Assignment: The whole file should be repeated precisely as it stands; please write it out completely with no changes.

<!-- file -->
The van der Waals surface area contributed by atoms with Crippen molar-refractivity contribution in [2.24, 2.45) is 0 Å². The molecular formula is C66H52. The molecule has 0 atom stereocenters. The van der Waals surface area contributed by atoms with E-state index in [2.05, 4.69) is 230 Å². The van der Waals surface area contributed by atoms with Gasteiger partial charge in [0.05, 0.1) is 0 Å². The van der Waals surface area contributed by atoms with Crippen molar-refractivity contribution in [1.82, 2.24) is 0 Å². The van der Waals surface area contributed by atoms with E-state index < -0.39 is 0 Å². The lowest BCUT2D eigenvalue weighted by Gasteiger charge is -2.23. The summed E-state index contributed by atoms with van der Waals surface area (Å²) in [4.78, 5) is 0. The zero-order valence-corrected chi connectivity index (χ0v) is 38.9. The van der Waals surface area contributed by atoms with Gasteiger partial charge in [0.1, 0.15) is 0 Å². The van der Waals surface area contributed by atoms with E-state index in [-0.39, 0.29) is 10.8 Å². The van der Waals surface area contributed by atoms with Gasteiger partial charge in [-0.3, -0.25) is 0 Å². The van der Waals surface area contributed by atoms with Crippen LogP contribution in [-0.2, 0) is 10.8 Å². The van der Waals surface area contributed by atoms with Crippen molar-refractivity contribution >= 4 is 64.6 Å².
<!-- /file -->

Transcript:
The van der Waals surface area contributed by atoms with Crippen molar-refractivity contribution in [2.24, 2.45) is 0 Å². The molecular formula is C66H52. The molecule has 0 atom stereocenters. The van der Waals surface area contributed by atoms with E-state index in [2.05, 4.69) is 230 Å². The van der Waals surface area contributed by atoms with Gasteiger partial charge in [0.05, 0.1) is 0 Å². The van der Waals surface area contributed by atoms with Crippen molar-refractivity contribution in [1.82, 2.24) is 0 Å². The van der Waals surface area contributed by atoms with E-state index < -0.39 is 0 Å². The lowest BCUT2D eigenvalue weighted by Gasteiger charge is -2.23. The summed E-state index contributed by atoms with van der Waals surface area (Å²) in [4.78, 5) is 0. The zero-order valence-corrected chi connectivity index (χ0v) is 38.9. The van der Waals surface area contributed by atoms with Gasteiger partial charge in [0.1, 0.15) is 0 Å². The van der Waals surface area contributed by atoms with E-state index in [-0.39, 0.29) is 10.8 Å². The van der Waals surface area contributed by atoms with Gasteiger partial charge in [-0.3, -0.25) is 0 Å². The van der Waals surface area contributed by atoms with Crippen LogP contribution in [-0.2, 0) is 10.8 Å². The van der Waals surface area contributed by atoms with Crippen molar-refractivity contribution >= 4 is 64.6 Å².